Reading books declines in past decade

The+amount+of+books+checked+out+by+the+HHS+student+body+of+710+was+1%2C272+books+in+2008-2009.+This+year+there+are+around+950+students+and+1%2C061+books+were+checked+out.+
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Reading books declines in past decade

The amount of books checked out by the HHS student body of 710 was 1,272 books in 2008-2009. This year there are around 950 students and 1,061 books were checked out.

The amount of books checked out by the HHS student body of 710 was 1,272 books in 2008-2009. This year there are around 950 students and 1,061 books were checked out.

Alexis Pfannenstiel

The amount of books checked out by the HHS student body of 710 was 1,272 books in 2008-2009. This year there are around 950 students and 1,061 books were checked out.

Alexis Pfannenstiel

Alexis Pfannenstiel

The amount of books checked out by the HHS student body of 710 was 1,272 books in 2008-2009. This year there are around 950 students and 1,061 books were checked out.

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With the new technology available to students, the incentive to read physical books has decreased over the years.

In the 2008-2009 school year, the number of books checked out by a student body of 710 at the Hays High library was 1,272 books. This school year has a student body of about 950 students, yet only 1,061 books were checked out.

English teacher Lisa Renz said that sometimes there are students that just watch the movie or read summaries and try to pass that off as reading the book.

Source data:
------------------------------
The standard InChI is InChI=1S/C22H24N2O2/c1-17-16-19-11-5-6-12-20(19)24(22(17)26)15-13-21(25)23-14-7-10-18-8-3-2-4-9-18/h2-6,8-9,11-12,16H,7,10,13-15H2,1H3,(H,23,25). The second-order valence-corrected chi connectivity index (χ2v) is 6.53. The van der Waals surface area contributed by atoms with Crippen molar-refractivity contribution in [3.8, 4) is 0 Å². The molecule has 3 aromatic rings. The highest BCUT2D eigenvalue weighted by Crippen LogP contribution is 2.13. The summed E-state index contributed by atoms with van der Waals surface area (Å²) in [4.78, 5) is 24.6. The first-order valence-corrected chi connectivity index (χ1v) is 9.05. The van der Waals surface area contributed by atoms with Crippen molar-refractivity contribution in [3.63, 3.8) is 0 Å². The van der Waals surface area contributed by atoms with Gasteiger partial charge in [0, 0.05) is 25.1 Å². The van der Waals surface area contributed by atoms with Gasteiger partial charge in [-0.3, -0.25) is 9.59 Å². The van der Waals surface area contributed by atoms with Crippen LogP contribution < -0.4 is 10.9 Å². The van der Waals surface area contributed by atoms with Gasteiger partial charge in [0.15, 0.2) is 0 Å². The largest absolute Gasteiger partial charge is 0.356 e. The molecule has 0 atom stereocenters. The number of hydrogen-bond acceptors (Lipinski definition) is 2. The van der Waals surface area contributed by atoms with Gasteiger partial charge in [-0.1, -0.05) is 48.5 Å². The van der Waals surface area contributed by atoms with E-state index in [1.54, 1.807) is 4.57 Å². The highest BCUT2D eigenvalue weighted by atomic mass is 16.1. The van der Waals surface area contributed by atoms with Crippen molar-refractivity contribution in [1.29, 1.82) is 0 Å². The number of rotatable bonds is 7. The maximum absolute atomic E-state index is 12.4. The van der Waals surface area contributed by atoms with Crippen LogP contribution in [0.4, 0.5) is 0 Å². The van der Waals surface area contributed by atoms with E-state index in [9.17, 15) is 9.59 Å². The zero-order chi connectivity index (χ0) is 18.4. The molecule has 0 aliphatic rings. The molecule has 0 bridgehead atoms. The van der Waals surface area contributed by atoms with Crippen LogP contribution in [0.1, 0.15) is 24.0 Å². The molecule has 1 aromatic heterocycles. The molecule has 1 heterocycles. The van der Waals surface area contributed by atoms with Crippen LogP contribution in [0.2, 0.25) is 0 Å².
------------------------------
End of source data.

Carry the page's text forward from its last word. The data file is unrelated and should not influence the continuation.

“The reason I use to use spark notes or read summaries over a book that is required is that a lot of the time over the summer,” senior Alexa Armbrister said. “I don’t have time to read the book or I don’t make time to read the book, and I know I need the information for a class. It’s just easier to have some idea of what the book is about rather than not knowing the book completely.”

One possible reason why students have spent less time reading is many students have to get involved in extracurricular activities around school to help boost their resume and college application.

“While you can’t really put that on your resume, it can and is reflected in your SAT or ACT score,” Renz said. “We know that those students who read and read a lot tend to be better writers and it develops their vocabulary and that’s so important for life after high school especially if their planning to go the collegian route.”

For the most part, students at Hays High have not replaced reading books with digital activities like games, social media, etc. Students are still finding joy in reading books.

“I would say well over half of the students who check out books at HHS are checking out books to read for pleasure or personal interest,” Hays High librarian Lynn Armstrong said.

This, however, is not accurate for all high school students.

According to the American Psychology Association, “In the late 1970s, 60 percent of 12th-graders said they read a book or magazine almost every day; by 2016, only 16 percent did.”

Armstrong and HHS library secretary Erin Holder are doing many different things to get more students interested in reading.

“We began with changing the look of the library,” Armstrong said. “With Mr. Straub leading the way, we removed big bulking furnishings, put bookshelves on wheels, and we add couches, chairs, and alternative seating to offer students a place to gather and study. Now that the space is more inviting, we are working on improving our book collection.  Just this year we’ve started a graphic novel collection. We are planning to add to the collection each year as funding allows.”

The Hays Public Library has also partnered with Hays High to increase interest in reading. There is a bookshelf display that is updated monthly with new books to add variety to the libraries collection.

“I really believe that everyone can be a reader,” Renz said. “It’s just finding the right book for them to read because once you’re interested in a book, it’s hard to put it down.”

22nvuong@usd489.com

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